My dad finally called to report that Sophie was happily ensconced at the IHOP across the street from the airport, tucking into pancakes topped with strawberries and whipped cream.

And I got another call a while later with news that made me feel not so bad about taking pictures of Sophie at the airport using a camera with no memory chip. My dad, who updates his website about twice a year, has posted news of Sophie's arrival. (Check out the little picture on the top banner that turns my parents to stone when you roll over it. And say hi while you're there. He doesn't get many comments.)

She looks kind of happy, no? OK, big breath. Canning.

Saturday, August 23, 2008

Getting a jump on my favorite season

We three Figs popped out of bed this morning like jack-in-the-boxes. It's the start of California Ski's preseason sale!!! Start your engines!!!

This the Fig family's ski equipment headquarters. We love these guys. They will spend hours fitting you in the perfect boot and will never try to sell you gear you don't need. Their strategy of kickass customer service has clearly worked for us. Greg, the owner, introduced us to his daughter who was pitching in on the cash register, as "friends of the store," which means we buy a lot of stuff there.

Husband was determined to get in early to get the best season rental equipment for Sophie. Everyone agrees that she deserves to be kicked up this year to high-performance twin-tipped skis. She's now got big ideas about skiing backwards through the terrain park.

I had a separate agenda. Husband did not know how serious I was until I pulled out the plastic in response to Greg's advice "You really should just buy these." New powder skis!! I love my Volkls for carving, but they just sink in powder.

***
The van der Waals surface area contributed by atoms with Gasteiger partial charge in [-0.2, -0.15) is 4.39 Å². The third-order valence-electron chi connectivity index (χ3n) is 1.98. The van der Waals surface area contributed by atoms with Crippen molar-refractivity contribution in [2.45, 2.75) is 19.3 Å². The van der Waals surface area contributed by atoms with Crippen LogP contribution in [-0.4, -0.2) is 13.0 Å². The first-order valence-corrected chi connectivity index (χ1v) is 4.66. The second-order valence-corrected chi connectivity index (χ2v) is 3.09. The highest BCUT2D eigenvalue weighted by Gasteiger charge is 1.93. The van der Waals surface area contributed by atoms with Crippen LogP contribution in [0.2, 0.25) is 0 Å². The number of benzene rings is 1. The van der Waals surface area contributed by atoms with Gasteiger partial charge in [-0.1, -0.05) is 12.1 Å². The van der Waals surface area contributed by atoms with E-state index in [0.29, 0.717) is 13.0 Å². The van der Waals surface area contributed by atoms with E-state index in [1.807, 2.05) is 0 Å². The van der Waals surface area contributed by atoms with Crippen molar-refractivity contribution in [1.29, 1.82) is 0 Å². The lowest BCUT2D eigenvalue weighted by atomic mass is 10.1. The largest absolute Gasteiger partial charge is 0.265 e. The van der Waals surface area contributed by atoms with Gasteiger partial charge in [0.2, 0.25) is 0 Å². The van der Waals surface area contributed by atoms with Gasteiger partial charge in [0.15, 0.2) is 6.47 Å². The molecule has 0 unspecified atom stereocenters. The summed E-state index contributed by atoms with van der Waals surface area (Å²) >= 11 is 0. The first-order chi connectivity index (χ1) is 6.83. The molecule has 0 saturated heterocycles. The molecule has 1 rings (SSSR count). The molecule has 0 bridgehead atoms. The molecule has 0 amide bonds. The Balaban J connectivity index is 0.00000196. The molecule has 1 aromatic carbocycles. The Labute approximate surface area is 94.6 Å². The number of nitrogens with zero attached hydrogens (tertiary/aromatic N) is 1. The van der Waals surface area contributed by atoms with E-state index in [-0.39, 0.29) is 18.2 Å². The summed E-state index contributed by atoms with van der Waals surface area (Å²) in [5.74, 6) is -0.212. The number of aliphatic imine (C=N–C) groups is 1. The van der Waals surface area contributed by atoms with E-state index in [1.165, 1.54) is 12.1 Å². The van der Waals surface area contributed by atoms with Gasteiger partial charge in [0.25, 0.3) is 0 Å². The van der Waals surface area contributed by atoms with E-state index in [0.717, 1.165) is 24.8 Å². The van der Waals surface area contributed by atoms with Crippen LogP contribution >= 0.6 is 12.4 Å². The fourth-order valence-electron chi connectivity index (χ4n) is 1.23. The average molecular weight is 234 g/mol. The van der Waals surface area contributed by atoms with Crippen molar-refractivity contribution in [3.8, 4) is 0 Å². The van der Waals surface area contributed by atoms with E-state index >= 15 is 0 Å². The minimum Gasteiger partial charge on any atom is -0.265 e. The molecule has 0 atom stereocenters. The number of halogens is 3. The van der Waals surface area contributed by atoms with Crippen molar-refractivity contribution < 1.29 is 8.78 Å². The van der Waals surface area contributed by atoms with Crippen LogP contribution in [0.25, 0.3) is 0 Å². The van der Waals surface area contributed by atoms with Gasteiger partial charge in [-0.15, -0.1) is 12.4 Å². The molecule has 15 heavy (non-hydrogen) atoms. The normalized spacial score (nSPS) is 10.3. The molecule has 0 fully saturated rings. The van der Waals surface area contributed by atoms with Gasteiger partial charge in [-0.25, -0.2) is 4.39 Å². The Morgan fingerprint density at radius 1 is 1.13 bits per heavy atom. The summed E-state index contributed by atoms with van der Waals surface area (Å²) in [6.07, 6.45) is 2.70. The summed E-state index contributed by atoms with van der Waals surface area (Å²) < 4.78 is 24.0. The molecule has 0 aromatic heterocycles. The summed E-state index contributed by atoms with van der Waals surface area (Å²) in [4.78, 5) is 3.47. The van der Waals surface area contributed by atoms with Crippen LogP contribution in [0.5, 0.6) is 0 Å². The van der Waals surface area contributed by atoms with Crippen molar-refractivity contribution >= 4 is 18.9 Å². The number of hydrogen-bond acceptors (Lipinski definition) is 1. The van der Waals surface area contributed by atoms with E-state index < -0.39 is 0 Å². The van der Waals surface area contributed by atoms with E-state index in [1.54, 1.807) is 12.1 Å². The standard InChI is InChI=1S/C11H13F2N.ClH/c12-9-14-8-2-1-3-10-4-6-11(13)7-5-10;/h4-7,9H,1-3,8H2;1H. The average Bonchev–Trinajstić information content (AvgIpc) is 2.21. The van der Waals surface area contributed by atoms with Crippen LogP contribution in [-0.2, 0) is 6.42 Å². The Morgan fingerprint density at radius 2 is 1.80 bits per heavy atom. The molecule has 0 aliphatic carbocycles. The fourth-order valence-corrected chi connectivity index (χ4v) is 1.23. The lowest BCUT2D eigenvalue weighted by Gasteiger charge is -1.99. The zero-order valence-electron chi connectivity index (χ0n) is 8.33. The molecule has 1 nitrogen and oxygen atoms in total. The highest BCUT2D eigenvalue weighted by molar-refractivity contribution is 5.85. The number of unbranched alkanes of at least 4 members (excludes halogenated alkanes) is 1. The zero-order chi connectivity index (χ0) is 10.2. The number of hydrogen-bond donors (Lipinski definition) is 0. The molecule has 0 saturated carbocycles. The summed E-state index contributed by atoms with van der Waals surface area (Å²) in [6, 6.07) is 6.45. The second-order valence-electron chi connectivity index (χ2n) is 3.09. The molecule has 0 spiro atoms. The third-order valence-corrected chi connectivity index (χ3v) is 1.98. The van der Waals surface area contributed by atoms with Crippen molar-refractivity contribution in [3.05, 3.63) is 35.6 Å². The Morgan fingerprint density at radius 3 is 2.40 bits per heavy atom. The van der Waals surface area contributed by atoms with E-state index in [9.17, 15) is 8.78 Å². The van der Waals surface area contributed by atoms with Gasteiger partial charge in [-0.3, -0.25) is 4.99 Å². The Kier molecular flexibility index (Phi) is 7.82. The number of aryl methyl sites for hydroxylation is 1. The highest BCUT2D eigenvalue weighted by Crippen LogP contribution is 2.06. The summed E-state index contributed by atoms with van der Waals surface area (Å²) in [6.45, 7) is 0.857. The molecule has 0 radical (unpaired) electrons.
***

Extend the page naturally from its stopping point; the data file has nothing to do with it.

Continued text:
These babies should do the trick. Here are two happy girls.

Now all we need it a little lot of snow. Damn—it's still August, isn't it??

Friday, August 22, 2008

How boring was Olympic diving?

So boring I had to entertain myself by making pickles. Nothing fancy: just Joy of Cooking's bread and butter pickle recipe. There is a lot of chopping to be done, which I always find relaxing and therapeutic. Not as good as shelling favas, but good nonetheless.

I found ridiculously inexpensive organic pickling cucumbers and added red and yellow bell peppers for extra prettiness. I'll take some down to my parents' house next week and open them right up. Because otherwise they will "save them for a special occasion." I think if you want a pickle, and you have a jar of them in front of you, that's a special occasion.

And if diving is so boring, why didn't I just turn it off? Because then I might have missed my new favorite sport, BX bike racing. Seriously, it's the summer version of short-track speed skating. It has the best elements of roller derby: speed, wipeouts, unpredictability, near-instant gratification. You never know who's going to win because anyone can and someone almost always does go down. And it's short: start whistle, exciting race, bing-bang-boom, and we've got our medalists. Who knew that Latvia was such a BMX powerhouse?